Is this the key to looking younger?

Is this the key to looking younger?

What is the key to looking younger? Try not to smile as often, a recent study suggests.

It is recognized that frequent smiling and laughing can be causes of fine lines and wrinkles on the face, commonly referred to as “smile lines.” However, a recent study proves people identify individuals with smiling faces as older than those with calm or surprised facial expressions, while their perceptions are the opposite.

Researchers showed participants various photos of people with happy, smiling faces and asked them to compare the pictures to others with straight and surprised faces on the basis of age. According to the findings, published in the journal Psychonomic Bulletin and Review, participants thought the smiling faces were two years older than the straight and surprised faces. Those with a surprised look were consistently rated younger.

There is a simple explanation for this finding: When people smile, they appear slightly older because wrinkles form around their eyes due to their expression. On the other hand, a surprised or confused look smooths wrinkles, causing a more youthful appearance.

But Dr. David Kemp, a psychiatrist at Advocate Christ Medical Center in Oak Lawn, Ill., and co-medical director of the behavioral health service line for Advocate Health Care, explains, “There are many benefits to frequent smiling. Smiling releases endorphins and has been shown to reduce stress and anxiety. People who smile often are also perceived to be more approachable, attractive and trustworthy.”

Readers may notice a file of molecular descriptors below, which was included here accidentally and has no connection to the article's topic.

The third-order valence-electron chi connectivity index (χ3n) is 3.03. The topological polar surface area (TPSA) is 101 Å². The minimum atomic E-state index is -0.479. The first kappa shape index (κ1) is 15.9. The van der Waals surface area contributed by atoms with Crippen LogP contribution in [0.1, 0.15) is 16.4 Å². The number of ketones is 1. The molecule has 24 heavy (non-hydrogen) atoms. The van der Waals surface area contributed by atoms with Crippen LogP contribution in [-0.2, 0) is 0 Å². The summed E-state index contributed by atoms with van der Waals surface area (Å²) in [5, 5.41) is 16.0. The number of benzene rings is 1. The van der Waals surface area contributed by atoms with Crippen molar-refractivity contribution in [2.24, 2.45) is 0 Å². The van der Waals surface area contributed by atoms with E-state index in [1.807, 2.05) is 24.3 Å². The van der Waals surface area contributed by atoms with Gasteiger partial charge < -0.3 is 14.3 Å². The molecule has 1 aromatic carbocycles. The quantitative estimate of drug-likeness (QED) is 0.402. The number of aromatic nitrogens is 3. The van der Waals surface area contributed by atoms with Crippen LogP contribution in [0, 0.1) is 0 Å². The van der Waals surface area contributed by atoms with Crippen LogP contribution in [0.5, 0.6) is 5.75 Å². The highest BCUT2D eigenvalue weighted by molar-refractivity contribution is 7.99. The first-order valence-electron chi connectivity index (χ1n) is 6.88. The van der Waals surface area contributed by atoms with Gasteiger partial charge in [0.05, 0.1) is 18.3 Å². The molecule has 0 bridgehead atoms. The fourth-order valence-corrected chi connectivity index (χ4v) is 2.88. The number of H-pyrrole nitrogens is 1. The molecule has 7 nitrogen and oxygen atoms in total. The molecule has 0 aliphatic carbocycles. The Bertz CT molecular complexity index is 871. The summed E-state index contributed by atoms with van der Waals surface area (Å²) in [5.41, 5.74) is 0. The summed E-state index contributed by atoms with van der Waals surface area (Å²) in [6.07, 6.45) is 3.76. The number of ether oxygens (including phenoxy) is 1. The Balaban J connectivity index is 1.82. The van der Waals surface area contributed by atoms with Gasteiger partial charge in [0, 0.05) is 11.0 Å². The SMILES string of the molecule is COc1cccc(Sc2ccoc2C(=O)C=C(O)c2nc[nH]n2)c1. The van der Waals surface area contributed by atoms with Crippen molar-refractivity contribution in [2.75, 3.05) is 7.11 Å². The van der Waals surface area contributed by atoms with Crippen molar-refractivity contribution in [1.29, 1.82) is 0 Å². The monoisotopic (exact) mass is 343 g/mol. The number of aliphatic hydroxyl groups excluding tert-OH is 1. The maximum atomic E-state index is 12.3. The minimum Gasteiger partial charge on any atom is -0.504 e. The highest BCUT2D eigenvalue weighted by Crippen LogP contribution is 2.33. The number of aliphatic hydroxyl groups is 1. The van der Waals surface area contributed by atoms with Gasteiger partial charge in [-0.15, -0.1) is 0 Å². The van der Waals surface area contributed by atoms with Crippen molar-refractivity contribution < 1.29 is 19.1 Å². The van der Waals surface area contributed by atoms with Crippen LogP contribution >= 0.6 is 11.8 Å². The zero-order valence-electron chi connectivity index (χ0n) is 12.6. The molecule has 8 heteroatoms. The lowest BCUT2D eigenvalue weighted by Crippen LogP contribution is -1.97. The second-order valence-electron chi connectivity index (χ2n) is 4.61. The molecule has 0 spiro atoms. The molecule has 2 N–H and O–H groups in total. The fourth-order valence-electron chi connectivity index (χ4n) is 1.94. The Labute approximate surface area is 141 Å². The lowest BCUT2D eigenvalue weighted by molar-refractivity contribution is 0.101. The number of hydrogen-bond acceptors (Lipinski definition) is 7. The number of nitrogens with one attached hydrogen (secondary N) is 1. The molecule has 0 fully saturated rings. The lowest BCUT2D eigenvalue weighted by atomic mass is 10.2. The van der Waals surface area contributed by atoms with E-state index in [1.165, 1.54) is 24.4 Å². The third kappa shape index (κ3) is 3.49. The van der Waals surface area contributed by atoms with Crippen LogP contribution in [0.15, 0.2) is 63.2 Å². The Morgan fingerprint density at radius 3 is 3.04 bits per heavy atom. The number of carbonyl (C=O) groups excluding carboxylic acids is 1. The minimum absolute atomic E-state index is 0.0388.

In contrast to the results of this study, the participants noted that a smile usually makes someone look younger when asked afterwards about their perceptions. This flawed recollection shows that people can feel one way and then behave in a totally different way.

The participants were completely oblivious to the fact that during the study, they had “aged” the people who had happy, smiling faces. Although this may seem counterintuitive, their perceptions and opinions were completely opposite to the results.

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4 Comments

  1. Please keep your content focused on information that can actually help your readers live healthier lives. How shallow have we become that this is what is passed off as health news?

  2. Please continue with your very diverse and informational articles whether they are perceived as “health news” or not. All of your articles have good information which most people benefit from. Great job and thank you!

  3. Behavioral health also IS considered “health.” Don’t take life so seriously all the time–and smile!

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About the Author

Kristen Bainbridge
Kristen Bainbridge

Kristen Bainbridge, health enews contributor, is the marketing and public affairs intern for Advocate Christ Medical Center in Oak Lawn, IL. Kristen is a senior Marketing major and Public Relations minor at Xavier University in Cincinnati, Ohio., and will graduate in the spring of 2018. During the school year, Kristen will be the Marketing and Communications intern in Xavier’s Career Development Office. In her free time, Kristen loves dancing, traveling, and cheering on the Xavier basketball team. Go Musketeers!

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